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The night from hell

The night from hell

Hey Friends!

It was the worse storm I have ever been in . . .  and I have been inside two tornadoes  (August 1971 and April 2009)

I don’t have a roof now.  The rafters are are still there but the plywood sheaving, insulation and roof are gone.  A lot of trees came down at the same time, so I guess it was a small tornado.

It is pitch dark right now, so I will have to wait until morning to see how bad the damage is.   Having no roof is bad enough.

I might be out of contact for awhile because the rain came down into the house for about 2 hours after the damage.   I will not be able to moderate comments during that period . . . so please be patient.

I have a good renters insurance policy, but I don’t know what the owner of the house is going to do.

Richard Thornton, Editor




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Richard Thornton is a professional architect, city planner, author and museum exhibit designer-builder. He is today considered one of the nation’s leading experts on the Southeastern Indians. However, that was not always the case. While at Georgia Tech Richard was the first winner of the Barrett Fellowship, which enabled him to study Mesoamerican architecture and culture in Mexico under the auspices of the Institutio Nacional de Antropoligia e Historia. Dr. Roman Piňa-Chan, the famous archaeologist and director of the Museo Nacional de Antropologia, was his fellowship coordinator. For decades afterward, he lectured at universities and professional societies around the Southeast on Mesoamerican architecture, while knowing very little about his own Creek heritage. Then he was hired to carry out projects for the Muscogee-Creek Nation in Oklahoma. The rest is history. Richard is the Tribal Historic Preservation Officer for the KVWETV (Coweta) Creek Tribe and a member of the Perdido Bay Creek Tribe. In 2009 he was the architect for Oklahoma’s Trail of Tears Memorial at Council Oak Park in Tulsa. He is the president of the Apalache Foundation, which is sponsoring research into the advanced indigenous societies of the Lower Southeast.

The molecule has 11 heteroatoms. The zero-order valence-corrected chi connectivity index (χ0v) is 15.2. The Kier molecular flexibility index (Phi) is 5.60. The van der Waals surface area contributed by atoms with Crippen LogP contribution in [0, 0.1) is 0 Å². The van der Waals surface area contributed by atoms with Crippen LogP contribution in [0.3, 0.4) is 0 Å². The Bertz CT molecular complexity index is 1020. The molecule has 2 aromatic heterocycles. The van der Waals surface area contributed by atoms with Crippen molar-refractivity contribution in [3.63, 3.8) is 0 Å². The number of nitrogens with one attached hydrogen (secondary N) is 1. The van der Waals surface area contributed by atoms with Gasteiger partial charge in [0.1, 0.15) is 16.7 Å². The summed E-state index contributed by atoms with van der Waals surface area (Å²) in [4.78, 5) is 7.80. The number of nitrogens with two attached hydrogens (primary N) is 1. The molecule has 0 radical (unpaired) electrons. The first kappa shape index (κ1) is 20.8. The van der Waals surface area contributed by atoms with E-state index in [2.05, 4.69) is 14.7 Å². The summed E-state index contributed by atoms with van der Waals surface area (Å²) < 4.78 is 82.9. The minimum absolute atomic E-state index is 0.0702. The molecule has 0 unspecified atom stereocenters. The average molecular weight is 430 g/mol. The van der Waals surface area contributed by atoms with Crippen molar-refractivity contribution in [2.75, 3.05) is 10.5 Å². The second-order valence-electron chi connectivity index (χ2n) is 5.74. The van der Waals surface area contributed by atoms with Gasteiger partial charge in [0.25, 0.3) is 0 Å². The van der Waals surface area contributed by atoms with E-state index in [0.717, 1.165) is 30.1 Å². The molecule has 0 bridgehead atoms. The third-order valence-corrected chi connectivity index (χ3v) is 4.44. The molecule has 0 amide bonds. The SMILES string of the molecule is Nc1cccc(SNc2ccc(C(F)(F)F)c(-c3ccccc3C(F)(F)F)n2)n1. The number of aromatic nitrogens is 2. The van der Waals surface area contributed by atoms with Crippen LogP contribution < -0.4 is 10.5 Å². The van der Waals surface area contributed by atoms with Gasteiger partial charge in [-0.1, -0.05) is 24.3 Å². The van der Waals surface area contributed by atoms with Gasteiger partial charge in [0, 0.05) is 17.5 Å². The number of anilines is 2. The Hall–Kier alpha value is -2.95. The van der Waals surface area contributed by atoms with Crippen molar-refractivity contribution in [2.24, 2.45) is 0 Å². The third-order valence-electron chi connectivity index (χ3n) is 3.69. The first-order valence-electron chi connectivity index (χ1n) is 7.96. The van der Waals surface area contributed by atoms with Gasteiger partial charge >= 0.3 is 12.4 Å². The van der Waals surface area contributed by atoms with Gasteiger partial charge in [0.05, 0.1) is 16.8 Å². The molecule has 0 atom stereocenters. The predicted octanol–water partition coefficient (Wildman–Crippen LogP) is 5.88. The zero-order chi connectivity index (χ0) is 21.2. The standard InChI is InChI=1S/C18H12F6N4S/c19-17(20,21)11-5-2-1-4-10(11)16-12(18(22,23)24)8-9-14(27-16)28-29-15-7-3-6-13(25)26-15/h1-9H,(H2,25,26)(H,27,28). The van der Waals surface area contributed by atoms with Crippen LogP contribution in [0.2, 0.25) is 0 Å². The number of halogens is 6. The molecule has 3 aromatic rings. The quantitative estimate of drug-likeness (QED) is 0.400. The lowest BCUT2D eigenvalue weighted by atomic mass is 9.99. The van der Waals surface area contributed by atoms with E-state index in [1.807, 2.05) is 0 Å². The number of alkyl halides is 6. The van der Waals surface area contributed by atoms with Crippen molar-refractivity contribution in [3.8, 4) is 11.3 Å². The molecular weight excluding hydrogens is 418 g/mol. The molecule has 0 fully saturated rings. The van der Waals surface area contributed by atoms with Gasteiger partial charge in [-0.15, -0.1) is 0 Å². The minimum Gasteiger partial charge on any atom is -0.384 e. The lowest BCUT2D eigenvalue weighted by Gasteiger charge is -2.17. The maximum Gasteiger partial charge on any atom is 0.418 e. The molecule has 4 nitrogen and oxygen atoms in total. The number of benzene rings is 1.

Oh no! Most important: be safe. Sending hugs and prayers. So sorry!

  2. Reillyranch@aol.con'

    Dang, hope you are OK. Post in the morning if you need anything. Ed


    Are the dogs ok? Please let me know if there is anyway that I can be of help – without actually coming to you place to help clean up (I’m grounded here);


    So sorry to read about the loss of the roof, Richard, and glad that you’re not hurt.
    After going through the hurricane last fall on the coast, I can relate.
    Praying for you. 🙁


    Richard, where did this all happen?

    By the way, I find your posts interesting as I’m familiar with several of the people you talk about. Like you, I also worked on the Cobb Archaeological Survey. I used to drive “Doc Kelly” from Atlanta back to his house near Athens after lunch and a couple of pints of Guiness at the Great Southeast Music Hall. I treasure those conversations with him. I took classes taught by Charles Hudson and David Halley at UGA. I was friends with the Penningtons. You’re unearthing some great memories from my ancient past.


    Richard, saying prayers for you and others who have major problems. Stay strong, it is a problem dealing with the insurance company and banks, good luck.


    Prayers, Richard. We’ve been through a few of those too. Please let us know if there’s any way we can help out.


    So sorry about your misfortune, Richard. I hope and pray the light of day will bring good news and a quick resolution.


    We are here for you, always willing to accept a refugee … Laurie & Mark


    Wow, is this the same cabin in the woods Chris and I came by to visit you at? How are your dogs? I will be free after April 5th if you need help with cleanup or moving.


    Hey Richard–you know we live close, and we have room, space for the dogs too…let me know if we can help


    Glad you are okay.. you can not be replaced!

    • Thank you! I think I will be able to merely clean the muck off my belongings, with no permanent damage done. Of course, the cabin will need to have a roof. LOL


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